ALEX: Yeah, I mean that's sort of like, if I were to think of the utop–the utopian version of the Internet, that's it. It's like you get to talk to people who have, who are like at the literal furthest point from you with like the most diametrically opposed life that you, you can never touch. But then suddenly it–all distance is collapsed by this wonderful technology.
PJ: All right, Carl Sagan.
ALEX: (laughs) And in the beauty of the night sky.
PJ: No. Like I guess my question is just like, is there a point in your past, where you like, what’s the time where you most remember that feeling of just being remote and isolated and just having a very thin line back to where life was?
ALEX: What you're describing sounds like the time I was committed to a mental hospital.
PJ: (laughs) That is an example of feeling isolated. Is it, is it okay if I ask you what happened?
ALEX: So this was like 15 years ago. Um--
PJ: This was when you were in Texas?
ALEX: This was when I was in Massachusetts. And um, I was just a person who was deeply chemically imbalanced and needed a lot of help, which I have since gotten. So like, I’m in good shape.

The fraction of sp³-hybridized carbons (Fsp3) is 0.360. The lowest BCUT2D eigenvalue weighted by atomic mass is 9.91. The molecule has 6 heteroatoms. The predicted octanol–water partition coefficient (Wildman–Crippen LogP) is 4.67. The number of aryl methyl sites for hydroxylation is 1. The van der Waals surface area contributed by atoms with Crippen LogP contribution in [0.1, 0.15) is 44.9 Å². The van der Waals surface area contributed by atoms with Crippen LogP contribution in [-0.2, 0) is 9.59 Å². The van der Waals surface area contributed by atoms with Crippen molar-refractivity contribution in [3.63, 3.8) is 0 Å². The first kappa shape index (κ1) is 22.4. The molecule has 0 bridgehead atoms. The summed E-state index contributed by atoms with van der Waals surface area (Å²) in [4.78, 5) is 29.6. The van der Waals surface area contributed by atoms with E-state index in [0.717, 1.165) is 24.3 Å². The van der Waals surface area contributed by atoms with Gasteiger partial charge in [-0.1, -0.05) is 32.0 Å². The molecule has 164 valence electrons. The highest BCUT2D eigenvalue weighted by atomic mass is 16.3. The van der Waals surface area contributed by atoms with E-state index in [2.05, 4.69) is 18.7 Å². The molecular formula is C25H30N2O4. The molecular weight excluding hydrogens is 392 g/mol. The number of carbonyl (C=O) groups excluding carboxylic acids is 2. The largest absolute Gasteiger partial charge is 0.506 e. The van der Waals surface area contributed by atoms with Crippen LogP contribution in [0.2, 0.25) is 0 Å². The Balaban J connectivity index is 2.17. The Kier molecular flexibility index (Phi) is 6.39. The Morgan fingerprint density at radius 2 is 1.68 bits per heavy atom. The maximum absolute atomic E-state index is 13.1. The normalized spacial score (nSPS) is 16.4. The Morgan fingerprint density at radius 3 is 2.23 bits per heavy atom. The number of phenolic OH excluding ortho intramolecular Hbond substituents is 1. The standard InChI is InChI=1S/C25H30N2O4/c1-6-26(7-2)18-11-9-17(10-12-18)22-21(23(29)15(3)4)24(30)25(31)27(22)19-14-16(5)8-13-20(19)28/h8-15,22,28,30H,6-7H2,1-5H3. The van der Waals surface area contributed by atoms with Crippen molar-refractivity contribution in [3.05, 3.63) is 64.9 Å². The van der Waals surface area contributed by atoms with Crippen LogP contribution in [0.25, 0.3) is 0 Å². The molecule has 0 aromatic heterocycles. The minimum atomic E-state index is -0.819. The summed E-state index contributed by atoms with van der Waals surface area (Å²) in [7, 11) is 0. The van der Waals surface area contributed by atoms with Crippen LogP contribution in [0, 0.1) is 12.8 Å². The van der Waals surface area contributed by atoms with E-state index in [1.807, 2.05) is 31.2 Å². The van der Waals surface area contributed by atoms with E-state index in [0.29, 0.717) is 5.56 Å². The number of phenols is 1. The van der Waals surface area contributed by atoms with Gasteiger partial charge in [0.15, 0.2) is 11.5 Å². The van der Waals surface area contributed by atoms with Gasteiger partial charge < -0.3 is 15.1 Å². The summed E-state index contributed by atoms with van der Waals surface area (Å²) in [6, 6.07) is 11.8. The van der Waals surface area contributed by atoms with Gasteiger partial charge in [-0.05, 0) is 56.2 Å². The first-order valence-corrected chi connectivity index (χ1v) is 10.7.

But being in a mental hospital feels remote because, um, you’re trapped in a place with people you don't like. You have to sleep in a room with people you don't like because you don't, you don't get a room to yourself. You have no autonomy, can't shut a door.
And they have a phone. You can use it as much as you want. But they do this thing where they–this cruel thing—where they're like, "Listen, you know, if–what it tells us when you do this." Because like all you–all anybody wants in this position, which is like, you have no privacy, you're totally exposed. The–you're doing group therapy fifteen times a day to tear yourself apart and rebuild yourself as something that is like stable enough to walk out the doors.
ALEX: So you can use the phone whenever you want but what they say is like, "Listen what you're telling us when you use the phone all the time is that you're not ready to leave here."
PJ: (breathes) Oh!
ALEX: That's the most isolated I've ever felt, I guess.
PJ: What did you–what was your little straw to see the world through? Like was it the phone?